As the authors point out “while the timing of reopening borders will have a large impact on the survival of the sector, it can also damage destination credibility if done too early and infections increase.” There is perhaps nothing very surprising here – but it is sobering to see the challenges listed out. The report goes on to give much detailed practical advice to World Bank clients – it is valuable for governments and destinations.
There will be panels on Resilience and Recovery &  Building Back Better in the Responsible Tourism virtual programme at WTM, London in November 

8. How ethical is a staycation?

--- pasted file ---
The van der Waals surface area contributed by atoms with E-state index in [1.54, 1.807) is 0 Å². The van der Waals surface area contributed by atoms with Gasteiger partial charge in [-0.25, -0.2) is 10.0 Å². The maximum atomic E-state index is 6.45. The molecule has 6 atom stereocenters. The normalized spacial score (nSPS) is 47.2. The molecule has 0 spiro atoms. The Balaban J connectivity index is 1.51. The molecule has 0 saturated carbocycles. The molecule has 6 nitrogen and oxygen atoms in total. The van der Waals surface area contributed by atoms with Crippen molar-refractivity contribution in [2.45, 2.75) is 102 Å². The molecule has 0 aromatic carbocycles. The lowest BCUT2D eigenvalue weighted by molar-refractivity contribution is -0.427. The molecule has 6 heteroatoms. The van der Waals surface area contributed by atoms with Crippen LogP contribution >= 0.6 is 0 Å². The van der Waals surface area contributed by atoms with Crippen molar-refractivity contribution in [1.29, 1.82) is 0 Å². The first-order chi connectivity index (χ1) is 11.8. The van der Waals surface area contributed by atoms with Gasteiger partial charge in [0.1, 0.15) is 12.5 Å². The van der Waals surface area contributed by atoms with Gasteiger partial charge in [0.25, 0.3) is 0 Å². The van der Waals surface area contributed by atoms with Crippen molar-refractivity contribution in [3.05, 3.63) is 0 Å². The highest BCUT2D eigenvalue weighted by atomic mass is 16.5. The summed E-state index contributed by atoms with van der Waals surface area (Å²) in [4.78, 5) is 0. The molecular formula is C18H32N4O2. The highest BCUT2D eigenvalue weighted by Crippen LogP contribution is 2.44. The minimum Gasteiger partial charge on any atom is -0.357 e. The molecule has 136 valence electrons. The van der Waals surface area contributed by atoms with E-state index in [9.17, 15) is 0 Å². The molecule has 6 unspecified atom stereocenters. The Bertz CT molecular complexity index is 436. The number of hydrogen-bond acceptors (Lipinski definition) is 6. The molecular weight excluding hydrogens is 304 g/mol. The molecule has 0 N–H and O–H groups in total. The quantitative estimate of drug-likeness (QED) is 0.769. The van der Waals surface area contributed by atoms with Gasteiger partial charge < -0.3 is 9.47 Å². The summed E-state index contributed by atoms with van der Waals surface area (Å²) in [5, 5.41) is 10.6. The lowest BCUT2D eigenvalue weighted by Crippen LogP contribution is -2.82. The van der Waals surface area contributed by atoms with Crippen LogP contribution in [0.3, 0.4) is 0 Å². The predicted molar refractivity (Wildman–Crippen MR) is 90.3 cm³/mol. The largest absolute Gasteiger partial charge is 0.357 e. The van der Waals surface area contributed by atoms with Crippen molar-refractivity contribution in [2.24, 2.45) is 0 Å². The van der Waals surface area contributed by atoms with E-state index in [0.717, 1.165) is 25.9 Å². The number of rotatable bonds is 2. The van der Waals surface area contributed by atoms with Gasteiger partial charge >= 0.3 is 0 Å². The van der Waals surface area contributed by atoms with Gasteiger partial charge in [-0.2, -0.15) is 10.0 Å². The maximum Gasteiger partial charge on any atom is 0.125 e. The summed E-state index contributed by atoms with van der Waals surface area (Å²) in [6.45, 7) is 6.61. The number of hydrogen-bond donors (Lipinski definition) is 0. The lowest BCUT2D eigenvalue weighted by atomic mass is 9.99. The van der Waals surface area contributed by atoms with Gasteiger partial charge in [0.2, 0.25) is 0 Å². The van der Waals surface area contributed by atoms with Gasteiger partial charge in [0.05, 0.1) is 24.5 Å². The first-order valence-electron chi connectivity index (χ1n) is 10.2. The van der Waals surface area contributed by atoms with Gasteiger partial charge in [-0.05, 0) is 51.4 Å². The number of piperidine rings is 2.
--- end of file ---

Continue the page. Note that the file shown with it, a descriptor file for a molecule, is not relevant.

Flora Samuel, a professor of architecture at the University of Reading and an expert on social value has reflected on the ethics of second homes in the journal Building Design. She recounts how during an Airbnb holiday in Wales she learnt from the neighbours about how "anti-social alterations had been cynically done to the house without planning permission in full knowledge that the local authority would be pretty toothless to remedy them. Its “superhosts”, portrayed as a cosy local couple on the website, was actually a property developer residing in another country."  As she argues these property companies do "offer local employment it is of the most menial type, seasonal and vulnerable when it comes to the pandemic (my friend will be made redundant after furlough). Perhaps going to a UK holiday home isn’t the responsible tourism it might at first appear to be." She concludes "we have to put the heart back into communities and look closely at the social value of our holiday destinations."